If all goes well, the Polish Communist Party's all-important special congress will be under way in less than four weeks. If it is held, it may set a seal of some kind on the crisis that has immobilized the country since last September. If. That is an emotive word here just now.
The general public judged last week's Central Committee meeting a success for the reformers. Hopes rose.
But few people are completely sure about the coming month.
Asked directly by the Monitor, "Are you quite sure the congress will now take place?" a very senior official replied after momentary hesitation: "I think it will. I hope it will." He would not go further.
So often over the past nine months, whenever Poland has seemed to quiet down, a new crisis has flared to upset whatever delicate balance seemed to have been achieved.
The party committee's last session was an emergency one. It was necessitated by Solidarity's new challenge over alleged government procrastination in clearing up the Bydgoszcz affair of March 19, when the police beat up Solidarity activists.
In turn, it prompted a stern Soviet warning to the Polish leaders to assert control of the situation or, it was implied, let others take over who might.
The Polish leadership declined, as before, to reverse the reform process. But it also signaled a tightening up of party authority in the most sensitive areas.
One involves some "musical chairs" in editorial offices designed to bring overzealous reform news media back to the safer middle course the Kania leadership clearly sees as the only option. In another, Solidarity is being warned to stick strictly to its union charter, with a strong hint that the old party-tied unions (however truncated by the exodus to Solidarity) are going to be beefed up as at least partners on equal terms with the new independent movement.
Everyone seems to be accepting the realities of this adjusted approach to reform. Ordinary Poles are tired of tension and strikes and are still deeply skeptical anyway of how much "odnowa" (renewal) really will change the quality of their lives. Their minds are on the ever more daunting problem of feeding themselves.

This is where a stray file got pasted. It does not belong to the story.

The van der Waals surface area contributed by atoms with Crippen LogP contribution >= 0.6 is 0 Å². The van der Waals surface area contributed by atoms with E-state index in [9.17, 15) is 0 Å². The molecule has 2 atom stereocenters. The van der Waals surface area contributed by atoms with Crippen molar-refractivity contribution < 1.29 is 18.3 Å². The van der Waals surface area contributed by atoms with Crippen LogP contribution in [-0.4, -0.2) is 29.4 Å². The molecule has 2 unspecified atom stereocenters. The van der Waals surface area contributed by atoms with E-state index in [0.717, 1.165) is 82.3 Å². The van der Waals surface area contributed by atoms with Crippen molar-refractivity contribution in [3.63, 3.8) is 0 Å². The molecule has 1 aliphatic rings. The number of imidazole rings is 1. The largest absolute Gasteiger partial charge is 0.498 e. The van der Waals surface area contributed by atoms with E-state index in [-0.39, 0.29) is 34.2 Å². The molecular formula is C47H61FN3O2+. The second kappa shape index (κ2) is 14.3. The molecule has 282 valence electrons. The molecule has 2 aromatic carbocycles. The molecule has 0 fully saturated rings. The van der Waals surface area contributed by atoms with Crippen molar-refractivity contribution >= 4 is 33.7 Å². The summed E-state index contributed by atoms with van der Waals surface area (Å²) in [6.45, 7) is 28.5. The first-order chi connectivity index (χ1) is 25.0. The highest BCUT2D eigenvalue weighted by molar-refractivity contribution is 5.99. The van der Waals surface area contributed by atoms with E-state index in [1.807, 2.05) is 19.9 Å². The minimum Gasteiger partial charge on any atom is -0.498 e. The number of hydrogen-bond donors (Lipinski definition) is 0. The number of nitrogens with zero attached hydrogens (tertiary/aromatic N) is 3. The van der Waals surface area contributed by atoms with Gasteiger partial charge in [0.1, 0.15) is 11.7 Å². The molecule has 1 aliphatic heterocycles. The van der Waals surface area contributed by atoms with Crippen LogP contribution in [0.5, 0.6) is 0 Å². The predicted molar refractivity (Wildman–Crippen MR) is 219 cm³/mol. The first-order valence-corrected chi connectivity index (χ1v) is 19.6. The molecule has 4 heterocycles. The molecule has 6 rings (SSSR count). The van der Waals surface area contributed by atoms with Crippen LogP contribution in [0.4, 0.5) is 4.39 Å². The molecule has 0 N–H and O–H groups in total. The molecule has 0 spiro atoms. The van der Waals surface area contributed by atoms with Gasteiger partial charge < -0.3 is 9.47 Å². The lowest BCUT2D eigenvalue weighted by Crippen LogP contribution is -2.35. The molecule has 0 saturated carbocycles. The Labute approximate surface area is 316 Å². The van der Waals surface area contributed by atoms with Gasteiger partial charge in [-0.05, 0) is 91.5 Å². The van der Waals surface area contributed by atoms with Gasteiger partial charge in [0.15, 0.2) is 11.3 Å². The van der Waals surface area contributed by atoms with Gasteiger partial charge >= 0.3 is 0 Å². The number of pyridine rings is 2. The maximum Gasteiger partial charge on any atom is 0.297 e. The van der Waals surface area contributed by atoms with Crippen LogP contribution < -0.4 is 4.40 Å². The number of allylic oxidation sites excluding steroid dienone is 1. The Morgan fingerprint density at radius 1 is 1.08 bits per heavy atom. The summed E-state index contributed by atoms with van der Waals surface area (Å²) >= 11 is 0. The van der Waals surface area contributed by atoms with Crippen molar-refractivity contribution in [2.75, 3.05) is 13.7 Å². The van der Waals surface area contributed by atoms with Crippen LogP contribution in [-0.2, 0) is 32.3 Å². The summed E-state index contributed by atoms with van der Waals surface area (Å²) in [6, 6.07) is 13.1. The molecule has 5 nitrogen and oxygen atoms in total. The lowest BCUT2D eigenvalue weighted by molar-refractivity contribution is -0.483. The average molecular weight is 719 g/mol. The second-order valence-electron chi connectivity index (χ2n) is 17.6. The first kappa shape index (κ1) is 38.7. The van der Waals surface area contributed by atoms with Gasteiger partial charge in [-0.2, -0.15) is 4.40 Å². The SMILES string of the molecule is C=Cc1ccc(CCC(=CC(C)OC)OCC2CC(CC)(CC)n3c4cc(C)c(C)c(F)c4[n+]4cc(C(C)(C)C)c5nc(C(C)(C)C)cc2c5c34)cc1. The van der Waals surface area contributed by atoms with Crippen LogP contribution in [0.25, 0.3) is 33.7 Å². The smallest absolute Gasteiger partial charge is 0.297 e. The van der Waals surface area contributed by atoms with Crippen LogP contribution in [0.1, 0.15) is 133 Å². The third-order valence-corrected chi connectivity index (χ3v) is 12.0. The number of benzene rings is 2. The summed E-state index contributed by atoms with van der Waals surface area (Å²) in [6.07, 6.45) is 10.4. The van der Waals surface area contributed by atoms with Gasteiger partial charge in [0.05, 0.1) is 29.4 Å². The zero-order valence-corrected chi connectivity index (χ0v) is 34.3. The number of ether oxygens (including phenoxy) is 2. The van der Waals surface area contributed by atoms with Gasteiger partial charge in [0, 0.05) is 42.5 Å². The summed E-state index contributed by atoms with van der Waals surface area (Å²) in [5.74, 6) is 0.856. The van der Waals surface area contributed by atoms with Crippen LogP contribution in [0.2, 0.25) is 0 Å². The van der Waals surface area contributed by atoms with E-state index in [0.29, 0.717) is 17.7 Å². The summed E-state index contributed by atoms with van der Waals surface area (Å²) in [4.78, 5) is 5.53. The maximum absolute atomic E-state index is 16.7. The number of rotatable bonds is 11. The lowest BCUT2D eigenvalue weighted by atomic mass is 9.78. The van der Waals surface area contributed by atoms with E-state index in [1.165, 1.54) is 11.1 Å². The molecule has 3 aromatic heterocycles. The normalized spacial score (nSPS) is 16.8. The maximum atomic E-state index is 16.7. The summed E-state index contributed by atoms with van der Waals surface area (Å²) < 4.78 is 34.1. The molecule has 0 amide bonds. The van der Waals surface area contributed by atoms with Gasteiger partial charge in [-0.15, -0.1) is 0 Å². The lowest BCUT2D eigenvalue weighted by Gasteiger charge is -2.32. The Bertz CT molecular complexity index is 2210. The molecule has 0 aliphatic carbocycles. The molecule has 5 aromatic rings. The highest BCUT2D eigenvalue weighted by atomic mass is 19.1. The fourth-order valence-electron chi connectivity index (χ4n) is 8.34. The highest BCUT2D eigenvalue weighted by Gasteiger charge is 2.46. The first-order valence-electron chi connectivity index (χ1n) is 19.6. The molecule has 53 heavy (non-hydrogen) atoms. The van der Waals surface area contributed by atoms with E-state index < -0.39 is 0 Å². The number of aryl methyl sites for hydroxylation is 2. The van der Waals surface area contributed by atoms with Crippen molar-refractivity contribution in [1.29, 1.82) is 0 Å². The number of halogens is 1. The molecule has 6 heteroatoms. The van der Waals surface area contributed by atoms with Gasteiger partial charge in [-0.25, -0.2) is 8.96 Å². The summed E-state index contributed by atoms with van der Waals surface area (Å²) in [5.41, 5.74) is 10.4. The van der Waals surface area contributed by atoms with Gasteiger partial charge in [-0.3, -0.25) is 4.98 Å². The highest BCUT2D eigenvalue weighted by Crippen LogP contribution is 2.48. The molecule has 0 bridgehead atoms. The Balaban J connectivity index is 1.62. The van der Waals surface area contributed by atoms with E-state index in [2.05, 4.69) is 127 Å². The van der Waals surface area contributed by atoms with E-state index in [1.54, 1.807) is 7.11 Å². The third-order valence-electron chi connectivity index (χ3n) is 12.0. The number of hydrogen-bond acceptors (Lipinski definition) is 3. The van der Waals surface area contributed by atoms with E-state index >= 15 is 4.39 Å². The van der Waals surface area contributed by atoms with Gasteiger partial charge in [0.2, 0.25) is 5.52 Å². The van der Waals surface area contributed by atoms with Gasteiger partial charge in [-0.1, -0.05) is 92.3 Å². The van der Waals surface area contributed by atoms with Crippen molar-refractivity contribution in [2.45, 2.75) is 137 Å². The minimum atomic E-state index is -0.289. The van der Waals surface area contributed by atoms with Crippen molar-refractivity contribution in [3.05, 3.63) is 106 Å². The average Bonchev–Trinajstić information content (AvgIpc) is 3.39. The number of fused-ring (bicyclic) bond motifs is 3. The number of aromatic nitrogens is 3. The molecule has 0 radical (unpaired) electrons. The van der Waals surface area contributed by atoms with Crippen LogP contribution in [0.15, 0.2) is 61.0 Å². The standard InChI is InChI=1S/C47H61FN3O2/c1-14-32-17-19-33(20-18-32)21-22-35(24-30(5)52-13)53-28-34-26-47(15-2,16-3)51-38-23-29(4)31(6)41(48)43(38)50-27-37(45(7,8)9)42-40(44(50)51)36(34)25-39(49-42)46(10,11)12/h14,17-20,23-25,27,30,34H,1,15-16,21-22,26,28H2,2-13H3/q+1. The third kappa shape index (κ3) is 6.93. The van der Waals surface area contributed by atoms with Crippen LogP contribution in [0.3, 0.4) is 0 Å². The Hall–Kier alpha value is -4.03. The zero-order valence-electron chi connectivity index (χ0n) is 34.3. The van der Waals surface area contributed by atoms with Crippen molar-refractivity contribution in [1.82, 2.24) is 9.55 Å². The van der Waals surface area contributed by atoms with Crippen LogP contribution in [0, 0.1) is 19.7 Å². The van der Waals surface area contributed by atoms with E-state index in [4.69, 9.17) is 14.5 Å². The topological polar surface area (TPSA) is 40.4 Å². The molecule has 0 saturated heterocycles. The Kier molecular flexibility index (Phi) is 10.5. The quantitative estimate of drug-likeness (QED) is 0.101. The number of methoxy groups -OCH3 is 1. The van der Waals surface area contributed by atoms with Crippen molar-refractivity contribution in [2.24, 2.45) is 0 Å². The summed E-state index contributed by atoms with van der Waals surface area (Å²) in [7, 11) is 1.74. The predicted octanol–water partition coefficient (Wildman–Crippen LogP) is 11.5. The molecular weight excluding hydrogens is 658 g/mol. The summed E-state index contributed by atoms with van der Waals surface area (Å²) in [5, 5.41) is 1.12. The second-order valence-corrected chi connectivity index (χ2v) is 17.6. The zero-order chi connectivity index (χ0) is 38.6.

Psychological reactions here have gone beyond this basic concern. One hears of people exchanging vodka for gasoline -- the latest "run" on the market -- and meat coupons even for cigarettes.
Solidarity's leader, Lech Walesa, shows himself increasingly aware of this pressing need for moderation. Though never hesitating to speak out against any possible Soviet intervention, Mr. Walesa is conscious of the consequences for his country of any breakdown or new domestic confrontation pushing the Russians inexorably toward some such move.
There are some positive aspects in the picture. The way in which the voivodship (province) elections of delegates to the party congress are proceeding is an example.
These elections take place at conferences of representatives who themselves have been chosen by secret ballot in all basic party organizations in the region.
The latest, at Krakow June 13, saw party leader Kania chosen.It was a remarkable triumph for a man whose future some people called in doubt only a week before.
He won the votes of 365 of the 396 participants and got the kind of enthusiastic, warm reception accorded no party leader in Poland this last nine months.
While immediate political pressures seem to have receded momentarily, the economy of Poland stands perilously close to collapse as Premier Wojciech Jaruzelski warned last week. The position worsens daily, as do ordinary living standards.
Still there are potential friction points such as the irksome Bydgoszcz affair. That problem has been temporarily defused, but a settlement has to be found by J uly 3 if more trouble is to be averted.